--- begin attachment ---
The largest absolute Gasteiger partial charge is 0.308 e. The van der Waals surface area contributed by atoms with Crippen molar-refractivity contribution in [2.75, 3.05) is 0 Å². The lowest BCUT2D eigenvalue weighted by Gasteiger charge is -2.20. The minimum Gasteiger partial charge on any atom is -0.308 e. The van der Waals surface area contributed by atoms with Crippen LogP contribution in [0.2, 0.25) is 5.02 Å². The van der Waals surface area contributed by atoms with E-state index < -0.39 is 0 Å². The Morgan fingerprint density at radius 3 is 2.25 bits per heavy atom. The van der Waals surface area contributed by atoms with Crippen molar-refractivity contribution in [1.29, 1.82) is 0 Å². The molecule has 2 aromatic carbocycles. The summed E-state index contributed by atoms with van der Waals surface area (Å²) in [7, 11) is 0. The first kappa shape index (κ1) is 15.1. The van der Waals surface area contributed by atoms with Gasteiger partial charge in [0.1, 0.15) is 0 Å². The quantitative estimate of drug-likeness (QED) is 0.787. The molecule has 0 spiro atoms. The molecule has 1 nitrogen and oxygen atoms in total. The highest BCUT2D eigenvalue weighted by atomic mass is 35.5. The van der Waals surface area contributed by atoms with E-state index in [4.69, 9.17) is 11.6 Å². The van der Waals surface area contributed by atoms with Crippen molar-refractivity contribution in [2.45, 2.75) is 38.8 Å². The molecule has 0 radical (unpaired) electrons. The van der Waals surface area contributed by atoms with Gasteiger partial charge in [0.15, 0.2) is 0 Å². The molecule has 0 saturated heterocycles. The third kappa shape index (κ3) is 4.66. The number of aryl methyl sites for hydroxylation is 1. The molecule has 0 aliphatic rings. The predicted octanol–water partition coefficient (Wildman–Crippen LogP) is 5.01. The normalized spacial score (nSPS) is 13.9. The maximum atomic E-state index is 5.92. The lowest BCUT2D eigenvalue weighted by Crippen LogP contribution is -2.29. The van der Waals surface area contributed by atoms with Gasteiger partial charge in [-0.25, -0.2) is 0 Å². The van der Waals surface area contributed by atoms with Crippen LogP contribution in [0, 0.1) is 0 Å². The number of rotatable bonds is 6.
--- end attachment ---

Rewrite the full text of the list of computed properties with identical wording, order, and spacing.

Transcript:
The largest absolute Gasteiger partial charge is 0.308 e. The van der Waals surface area contributed by atoms with Crippen molar-refractivity contribution in [2.75, 3.05) is 0 Å². The lowest BCUT2D eigenvalue weighted by Gasteiger charge is -2.20. The minimum Gasteiger partial charge on any atom is -0.308 e. The van der Waals surface area contributed by atoms with Crippen LogP contribution in [0.2, 0.25) is 5.02 Å². The van der Waals surface area contributed by atoms with E-state index < -0.39 is 0 Å². The Morgan fingerprint density at radius 3 is 2.25 bits per heavy atom. The van der Waals surface area contributed by atoms with Crippen molar-refractivity contribution in [1.29, 1.82) is 0 Å². The molecule has 2 aromatic carbocycles. The summed E-state index contributed by atoms with van der Waals surface area (Å²) in [7, 11) is 0. The first kappa shape index (κ1) is 15.1. The van der Waals surface area contributed by atoms with Gasteiger partial charge in [0.1, 0.15) is 0 Å². The quantitative estimate of drug-likeness (QED) is 0.787. The molecule has 0 spiro atoms. The molecule has 1 nitrogen and oxygen atoms in total. The highest BCUT2D eigenvalue weighted by atomic mass is 35.5. The van der Waals surface area contributed by atoms with E-state index in [4.69, 9.17) is 11.6 Å². The van der Waals surface area contributed by atoms with Crippen molar-refractivity contribution in [2.45, 2.75) is 38.8 Å². The molecule has 0 radical (unpaired) electrons. The van der Waals surface area contributed by atoms with Gasteiger partial charge in [0.15, 0.2) is 0 Å². The molecule has 0 saturated heterocycles. The third kappa shape index (κ3) is 4.66. The number of aryl methyl sites for hydroxylation is 1. The molecule has 0 aliphatic rings. The predicted octanol–water partition coefficient (Wildman–Crippen LogP) is 5.01. The normalized spacial score (nSPS) is 13.9. The maximum atomic E-state index is 5.92. The lowest BCUT2D eigenvalue weighted by Crippen LogP contribution is -2.29. The van der Waals surface area contributed by atoms with Gasteiger partial charge in [-0.25, -0.2) is 0 Å². The van der Waals surface area contributed by atoms with Crippen LogP contribution in [0, 0.1) is 0 Å². The number of rotatable bonds is 6.